Western philosophy has long held scientific rationalism in a place of honour. Reason, that particularly exalted human quality, has become steadily distanced from the metaphysical aspects of existence, such as spirit, faith, and intuition.
In Tsawalk, hereditary chief Umeek introduces us to an alternative indigenous worldview -- an ontology drawn from the Nuu-chah-nulth origin stories. Umeek develops a theory of "Tsawalk," meaning "one," that views the nature of existence as an integrated and orderly whole, and thereby recognizes the intrinsic relationship between the physical and spiritual. By retelling and analyzing the origin stories of Son of Raven and Son of Mucus, Umeek demonstrates how Tsawalk provides a viable theoretical alternative that both complements and expands the view of reality presented by Western science. Tsawalk, he argues, allows both Western and indigenous views to be combined in order to advance our understanding of the universe. In addition, he shows how various fundamental aspects of Nuu-chah-nulth society are based upon Tsawalk, and what implications it has today for both Native and non-Native peoples.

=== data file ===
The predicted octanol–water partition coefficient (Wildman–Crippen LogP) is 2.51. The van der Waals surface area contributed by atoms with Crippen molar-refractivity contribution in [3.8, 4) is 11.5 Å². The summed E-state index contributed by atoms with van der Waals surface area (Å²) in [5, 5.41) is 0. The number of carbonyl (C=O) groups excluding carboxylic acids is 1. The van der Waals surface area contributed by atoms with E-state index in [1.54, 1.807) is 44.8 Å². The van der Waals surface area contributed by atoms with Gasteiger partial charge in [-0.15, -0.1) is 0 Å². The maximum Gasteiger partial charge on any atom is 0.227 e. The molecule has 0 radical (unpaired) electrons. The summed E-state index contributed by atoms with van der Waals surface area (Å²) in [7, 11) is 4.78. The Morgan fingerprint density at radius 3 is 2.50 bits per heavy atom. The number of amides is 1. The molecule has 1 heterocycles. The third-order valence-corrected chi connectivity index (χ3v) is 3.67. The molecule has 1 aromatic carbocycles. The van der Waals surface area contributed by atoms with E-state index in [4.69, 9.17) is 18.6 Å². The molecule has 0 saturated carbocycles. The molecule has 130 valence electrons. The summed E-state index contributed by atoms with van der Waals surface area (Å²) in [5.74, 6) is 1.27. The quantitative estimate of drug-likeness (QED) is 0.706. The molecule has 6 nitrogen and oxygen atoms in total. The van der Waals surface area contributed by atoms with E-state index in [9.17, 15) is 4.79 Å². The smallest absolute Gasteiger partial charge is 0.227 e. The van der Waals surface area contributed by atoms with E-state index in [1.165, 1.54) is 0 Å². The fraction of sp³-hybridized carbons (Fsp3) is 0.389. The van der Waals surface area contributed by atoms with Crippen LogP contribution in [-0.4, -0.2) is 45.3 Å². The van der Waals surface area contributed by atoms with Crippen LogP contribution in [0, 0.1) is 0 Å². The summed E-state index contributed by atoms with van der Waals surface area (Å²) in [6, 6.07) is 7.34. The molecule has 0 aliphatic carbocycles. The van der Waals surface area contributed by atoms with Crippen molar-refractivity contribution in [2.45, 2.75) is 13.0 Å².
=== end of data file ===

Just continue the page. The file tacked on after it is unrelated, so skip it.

A valuable contribution to Native studies, anthropology, and philosophy, Tsawalk offers a revitalizing and thoughtful complement to Western scientific worldviews.